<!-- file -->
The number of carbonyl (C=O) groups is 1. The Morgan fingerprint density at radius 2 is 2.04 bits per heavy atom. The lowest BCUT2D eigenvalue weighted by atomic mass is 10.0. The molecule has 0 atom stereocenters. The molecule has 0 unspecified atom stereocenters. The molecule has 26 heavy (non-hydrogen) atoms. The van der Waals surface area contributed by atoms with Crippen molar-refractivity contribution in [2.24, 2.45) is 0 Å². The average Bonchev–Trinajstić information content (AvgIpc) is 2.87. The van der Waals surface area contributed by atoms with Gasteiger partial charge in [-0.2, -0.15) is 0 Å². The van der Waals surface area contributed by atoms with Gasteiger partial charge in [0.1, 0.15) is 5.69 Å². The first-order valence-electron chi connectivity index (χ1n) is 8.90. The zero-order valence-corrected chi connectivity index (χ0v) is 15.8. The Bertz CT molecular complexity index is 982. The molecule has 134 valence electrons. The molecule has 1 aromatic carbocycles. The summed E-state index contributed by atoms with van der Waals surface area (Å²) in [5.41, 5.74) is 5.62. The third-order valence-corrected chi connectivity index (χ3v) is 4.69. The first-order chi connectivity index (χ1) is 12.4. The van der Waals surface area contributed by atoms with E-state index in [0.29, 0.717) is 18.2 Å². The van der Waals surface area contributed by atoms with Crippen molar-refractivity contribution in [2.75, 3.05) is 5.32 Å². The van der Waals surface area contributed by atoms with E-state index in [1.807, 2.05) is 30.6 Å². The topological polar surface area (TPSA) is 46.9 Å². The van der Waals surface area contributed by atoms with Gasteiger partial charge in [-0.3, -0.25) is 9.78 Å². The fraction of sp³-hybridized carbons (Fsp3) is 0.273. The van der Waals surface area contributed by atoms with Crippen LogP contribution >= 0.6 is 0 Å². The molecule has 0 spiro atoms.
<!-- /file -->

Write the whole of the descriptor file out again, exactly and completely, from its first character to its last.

The number of carbonyl (C=O) groups is 1. The Morgan fingerprint density at radius 2 is 2.04 bits per heavy atom. The lowest BCUT2D eigenvalue weighted by atomic mass is 10.0. The molecule has 0 atom stereocenters. The molecule has 0 unspecified atom stereocenters. The molecule has 26 heavy (non-hydrogen) atoms. The van der Waals surface area contributed by atoms with Crippen molar-refractivity contribution in [2.24, 2.45) is 0 Å². The average Bonchev–Trinajstić information content (AvgIpc) is 2.87. The van der Waals surface area contributed by atoms with Gasteiger partial charge in [-0.2, -0.15) is 0 Å². The van der Waals surface area contributed by atoms with Gasteiger partial charge in [0.1, 0.15) is 5.69 Å². The first-order valence-electron chi connectivity index (χ1n) is 8.90. The zero-order valence-corrected chi connectivity index (χ0v) is 15.8. The Bertz CT molecular complexity index is 982. The molecule has 134 valence electrons. The molecule has 1 aromatic carbocycles. The summed E-state index contributed by atoms with van der Waals surface area (Å²) in [5.41, 5.74) is 5.62. The third-order valence-corrected chi connectivity index (χ3v) is 4.69. The first-order chi connectivity index (χ1) is 12.4. The van der Waals surface area contributed by atoms with E-state index in [0.29, 0.717) is 18.2 Å². The van der Waals surface area contributed by atoms with Crippen molar-refractivity contribution in [2.75, 3.05) is 5.32 Å². The van der Waals surface area contributed by atoms with E-state index in [1.807, 2.05) is 30.6 Å². The topological polar surface area (TPSA) is 46.9 Å². The van der Waals surface area contributed by atoms with Gasteiger partial charge in [-0.3, -0.25) is 9.78 Å². The fraction of sp³-hybridized carbons (Fsp3) is 0.273. The van der Waals surface area contributed by atoms with Crippen LogP contribution >= 0.6 is 0 Å². The molecule has 0 spiro atoms.